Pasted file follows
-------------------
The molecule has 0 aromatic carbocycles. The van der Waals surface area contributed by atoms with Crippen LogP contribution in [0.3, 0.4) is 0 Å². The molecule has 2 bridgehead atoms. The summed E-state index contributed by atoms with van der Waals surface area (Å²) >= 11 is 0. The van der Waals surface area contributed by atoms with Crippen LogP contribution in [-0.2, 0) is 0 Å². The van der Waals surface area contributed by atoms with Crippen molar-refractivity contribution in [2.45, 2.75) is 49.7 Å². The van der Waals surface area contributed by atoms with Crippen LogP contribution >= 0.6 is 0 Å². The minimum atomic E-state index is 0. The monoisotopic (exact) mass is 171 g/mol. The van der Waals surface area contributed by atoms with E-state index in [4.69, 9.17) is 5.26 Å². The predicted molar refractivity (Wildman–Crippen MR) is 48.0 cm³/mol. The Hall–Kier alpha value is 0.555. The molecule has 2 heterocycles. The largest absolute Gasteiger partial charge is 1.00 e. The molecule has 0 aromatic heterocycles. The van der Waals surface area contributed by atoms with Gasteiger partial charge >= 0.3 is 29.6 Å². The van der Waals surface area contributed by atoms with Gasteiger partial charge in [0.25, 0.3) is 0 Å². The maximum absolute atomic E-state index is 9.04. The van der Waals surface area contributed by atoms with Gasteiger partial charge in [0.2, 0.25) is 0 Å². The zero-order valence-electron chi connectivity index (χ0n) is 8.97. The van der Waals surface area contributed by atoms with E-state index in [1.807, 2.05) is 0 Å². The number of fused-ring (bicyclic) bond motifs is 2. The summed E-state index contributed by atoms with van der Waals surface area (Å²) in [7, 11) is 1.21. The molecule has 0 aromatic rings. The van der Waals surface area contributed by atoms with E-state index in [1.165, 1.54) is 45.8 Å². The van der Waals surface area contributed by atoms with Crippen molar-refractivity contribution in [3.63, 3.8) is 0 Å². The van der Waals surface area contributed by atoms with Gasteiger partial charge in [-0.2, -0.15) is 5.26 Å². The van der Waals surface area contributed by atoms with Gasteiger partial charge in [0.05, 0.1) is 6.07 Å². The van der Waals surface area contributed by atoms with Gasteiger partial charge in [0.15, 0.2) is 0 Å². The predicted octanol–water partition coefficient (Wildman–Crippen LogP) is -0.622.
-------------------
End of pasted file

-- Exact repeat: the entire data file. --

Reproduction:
The molecule has 0 aromatic carbocycles. The van der Waals surface area contributed by atoms with Crippen LogP contribution in [0.3, 0.4) is 0 Å². The molecule has 2 bridgehead atoms. The summed E-state index contributed by atoms with van der Waals surface area (Å²) >= 11 is 0. The van der Waals surface area contributed by atoms with Crippen LogP contribution in [-0.2, 0) is 0 Å². The van der Waals surface area contributed by atoms with Crippen molar-refractivity contribution in [2.45, 2.75) is 49.7 Å². The van der Waals surface area contributed by atoms with Crippen LogP contribution >= 0.6 is 0 Å². The minimum atomic E-state index is 0. The monoisotopic (exact) mass is 171 g/mol. The van der Waals surface area contributed by atoms with E-state index in [4.69, 9.17) is 5.26 Å². The predicted molar refractivity (Wildman–Crippen MR) is 48.0 cm³/mol. The Hall–Kier alpha value is 0.555. The molecule has 2 heterocycles. The largest absolute Gasteiger partial charge is 1.00 e. The molecule has 0 aromatic heterocycles. The van der Waals surface area contributed by atoms with Gasteiger partial charge >= 0.3 is 29.6 Å². The van der Waals surface area contributed by atoms with Gasteiger partial charge in [0.25, 0.3) is 0 Å². The maximum absolute atomic E-state index is 9.04. The van der Waals surface area contributed by atoms with Gasteiger partial charge in [0.2, 0.25) is 0 Å². The zero-order valence-electron chi connectivity index (χ0n) is 8.97. The van der Waals surface area contributed by atoms with E-state index in [1.807, 2.05) is 0 Å². The number of fused-ring (bicyclic) bond motifs is 2. The summed E-state index contributed by atoms with van der Waals surface area (Å²) in [7, 11) is 1.21. The molecule has 0 aromatic rings. The van der Waals surface area contributed by atoms with E-state index in [1.165, 1.54) is 45.8 Å². The van der Waals surface area contributed by atoms with Crippen molar-refractivity contribution in [3.63, 3.8) is 0 Å². The van der Waals surface area contributed by atoms with Gasteiger partial charge in [-0.2, -0.15) is 5.26 Å². The van der Waals surface area contributed by atoms with Gasteiger partial charge in [0.05, 0.1) is 6.07 Å². The van der Waals surface area contributed by atoms with Gasteiger partial charge in [0.15, 0.2) is 0 Å². The predicted octanol–water partition coefficient (Wildman–Crippen LogP) is -0.622.